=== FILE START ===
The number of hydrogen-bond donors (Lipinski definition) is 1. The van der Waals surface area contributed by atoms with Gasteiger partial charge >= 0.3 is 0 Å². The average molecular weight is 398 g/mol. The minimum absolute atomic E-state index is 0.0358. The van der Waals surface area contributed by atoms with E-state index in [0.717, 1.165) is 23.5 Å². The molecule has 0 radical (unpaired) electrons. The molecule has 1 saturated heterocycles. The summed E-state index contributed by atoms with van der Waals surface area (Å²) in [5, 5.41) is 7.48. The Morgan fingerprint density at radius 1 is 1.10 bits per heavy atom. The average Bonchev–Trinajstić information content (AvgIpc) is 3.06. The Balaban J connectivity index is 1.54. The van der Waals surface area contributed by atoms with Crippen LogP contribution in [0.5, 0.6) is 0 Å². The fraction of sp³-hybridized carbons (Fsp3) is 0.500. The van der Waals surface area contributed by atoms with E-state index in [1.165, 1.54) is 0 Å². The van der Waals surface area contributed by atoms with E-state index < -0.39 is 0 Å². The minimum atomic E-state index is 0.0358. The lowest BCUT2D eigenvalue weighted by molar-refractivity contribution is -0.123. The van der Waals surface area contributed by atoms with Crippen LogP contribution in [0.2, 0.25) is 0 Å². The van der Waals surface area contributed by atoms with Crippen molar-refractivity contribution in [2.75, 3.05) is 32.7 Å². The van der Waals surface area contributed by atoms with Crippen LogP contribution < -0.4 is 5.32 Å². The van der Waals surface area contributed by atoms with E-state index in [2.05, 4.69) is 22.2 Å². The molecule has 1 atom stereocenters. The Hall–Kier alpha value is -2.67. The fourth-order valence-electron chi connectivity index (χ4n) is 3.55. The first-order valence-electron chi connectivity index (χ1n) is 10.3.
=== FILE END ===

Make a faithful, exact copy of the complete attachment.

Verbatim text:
The number of hydrogen-bond donors (Lipinski definition) is 1. The van der Waals surface area contributed by atoms with Gasteiger partial charge >= 0.3 is 0 Å². The average molecular weight is 398 g/mol. The minimum absolute atomic E-state index is 0.0358. The van der Waals surface area contributed by atoms with E-state index in [0.717, 1.165) is 23.5 Å². The molecule has 0 radical (unpaired) electrons. The molecule has 1 saturated heterocycles. The summed E-state index contributed by atoms with van der Waals surface area (Å²) in [5, 5.41) is 7.48. The Morgan fingerprint density at radius 1 is 1.10 bits per heavy atom. The average Bonchev–Trinajstić information content (AvgIpc) is 3.06. The Balaban J connectivity index is 1.54. The van der Waals surface area contributed by atoms with Crippen LogP contribution in [0.5, 0.6) is 0 Å². The fraction of sp³-hybridized carbons (Fsp3) is 0.500. The van der Waals surface area contributed by atoms with E-state index in [1.165, 1.54) is 0 Å². The van der Waals surface area contributed by atoms with E-state index < -0.39 is 0 Å². The minimum atomic E-state index is 0.0358. The lowest BCUT2D eigenvalue weighted by molar-refractivity contribution is -0.123. The van der Waals surface area contributed by atoms with Crippen LogP contribution in [0.2, 0.25) is 0 Å². The van der Waals surface area contributed by atoms with Crippen molar-refractivity contribution in [2.75, 3.05) is 32.7 Å². The van der Waals surface area contributed by atoms with Crippen LogP contribution < -0.4 is 5.32 Å². The van der Waals surface area contributed by atoms with E-state index in [2.05, 4.69) is 22.2 Å². The molecule has 1 atom stereocenters. The Hall–Kier alpha value is -2.67. The fourth-order valence-electron chi connectivity index (χ4n) is 3.55. The first-order valence-electron chi connectivity index (χ1n) is 10.3.